On Sunday

The Journal

 
 

The Sunday Journal

Every Sunday we release The Journal, a weekly collection of musings on lifestyle, wardrobe, and culture—in efforts to redefine what it means to come home.

 
 

The OS Summer Reading List

 
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When we first came up with the idea of putting together a summer reading list, we aimed to encompass all the scandal, learning curves, and unintentional humor that a traditional Summer Reading List's nominees would contain. The result is a group of five books, amassed from all genres of fiction–and we promise, there will NOT be a quiz at the end of the summer. 

 Little Fires Everywhere by Celeste Ng

Celeste Ng’s intricate, character driven portrait of upper middle class suburban life–and scandal–takes a meandering journey through the lives of families in Shaker Heights, Illinois. The many-layered story is intriguing, emotional, and a bit far fetched–all the hallmarks of an excellent summer reading book. As an added plus, the novel’s screenplay has been picked up by Hulu and will be executive produced by both Reese Witherspoon and Kerry Washington (who will also star in the series!).

Great For: When you’ve already watched 3 episodes of Scandal today and need to take a break.

Less by Andrew Sean Greer

Less is a conversation starter, to say the least. In the same way that some books mark their significance by appearing on thousands of beach chairs across the nation, Less has quickly become an Instagram story staple.  The comedic novel was a 2017 Pulitzer Prize winner, and has captivated readers with its beautiful metaphors and exploration of what it means to age.

Great For: In-flight, mid-commute––basically any less than comfortable public transit situation in which a little bit of humor would help to diffuse your internal irritation with the strangers around you.

Sweetbitter by Stephanie Danler

It is unexpected that a novel about 22 year old recent New York transplant working as a server at a fine dining establishment would garner as much attention as this one did, but after experiencing the heartfelt, transparently naive, raw, and frankly sometimes whiney story of protagonist Tess, it’s easy to ascertain why.  Sweetbitter humanizes and exposes the intricacies of the restaurant industry and reminds readers what it’s like to be young, naive, and completely at the mercy of your emotions.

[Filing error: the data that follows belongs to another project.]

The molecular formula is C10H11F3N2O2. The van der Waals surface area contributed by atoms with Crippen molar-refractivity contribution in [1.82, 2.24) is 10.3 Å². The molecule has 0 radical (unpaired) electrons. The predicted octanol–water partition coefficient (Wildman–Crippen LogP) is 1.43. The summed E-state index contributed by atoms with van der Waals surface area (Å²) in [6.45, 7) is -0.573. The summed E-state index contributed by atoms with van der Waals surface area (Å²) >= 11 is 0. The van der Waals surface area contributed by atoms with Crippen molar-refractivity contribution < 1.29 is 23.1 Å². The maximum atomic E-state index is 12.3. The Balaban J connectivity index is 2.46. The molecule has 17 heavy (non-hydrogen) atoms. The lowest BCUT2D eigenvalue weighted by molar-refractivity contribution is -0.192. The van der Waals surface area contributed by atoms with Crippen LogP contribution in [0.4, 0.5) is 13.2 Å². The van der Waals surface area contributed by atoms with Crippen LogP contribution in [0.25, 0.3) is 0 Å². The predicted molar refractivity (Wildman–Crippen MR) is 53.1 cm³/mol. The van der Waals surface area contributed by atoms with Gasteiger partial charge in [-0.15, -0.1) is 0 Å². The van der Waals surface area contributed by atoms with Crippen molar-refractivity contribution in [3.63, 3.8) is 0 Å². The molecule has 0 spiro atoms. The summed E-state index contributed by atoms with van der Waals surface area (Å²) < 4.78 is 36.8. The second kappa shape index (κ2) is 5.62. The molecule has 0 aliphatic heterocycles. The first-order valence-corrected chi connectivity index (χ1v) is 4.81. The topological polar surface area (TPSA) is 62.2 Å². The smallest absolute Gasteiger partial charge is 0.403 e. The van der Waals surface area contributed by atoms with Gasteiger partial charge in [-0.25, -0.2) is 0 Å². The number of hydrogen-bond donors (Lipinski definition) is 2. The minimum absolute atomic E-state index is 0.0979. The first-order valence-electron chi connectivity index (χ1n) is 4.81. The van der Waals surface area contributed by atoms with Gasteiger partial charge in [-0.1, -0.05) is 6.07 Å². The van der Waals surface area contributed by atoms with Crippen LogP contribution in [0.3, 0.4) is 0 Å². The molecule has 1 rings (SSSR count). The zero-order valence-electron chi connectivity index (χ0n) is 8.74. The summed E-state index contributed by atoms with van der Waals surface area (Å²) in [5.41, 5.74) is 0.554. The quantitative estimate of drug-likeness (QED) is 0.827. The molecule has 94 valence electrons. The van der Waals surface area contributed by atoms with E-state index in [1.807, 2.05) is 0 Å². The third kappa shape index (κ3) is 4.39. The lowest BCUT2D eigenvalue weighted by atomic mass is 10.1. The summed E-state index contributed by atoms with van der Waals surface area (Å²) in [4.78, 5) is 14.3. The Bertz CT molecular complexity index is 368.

Great For: When you come from an underwhelming work day– having completed a sweaty, exhaustive commute–and are in the removing your pants to settle in for the night.

Americhana by Chimimanda Ngozi Adeichi

If atypical coming-of age love stories are your weak spot, then this insightful romp through the minds and lives of two young Nigerian expats will be right up your alley. Renown author, Chimimanda Ngozi Adeichi, tackles themes of nationalism, racism, and immigration through a character study that spans continents in her sophomore novel.

Great For: Lazy outdoor afternoon reading when you’re avoiding turning on the stove and you know you’re just going to order Seamless in lieu of cooking the food in your fridge.

The Talented Mr. Ripley by Patricia Highsmith

As a novel, The Talented Mr. Ripley speaks to the dangers of envy. Characters breeze through a mid-century Italian summer, enthralled with the trappings of lust, wealth and excess. It’s a steamy novel which exposes the dirty underbelly of greed; a perfect summer beach read if there ever was one.

Great For: When you’re lounging in the sun near a beach or pool, drinking an Aperol Spritz and need to flip over for your back to get some sun.

 

 
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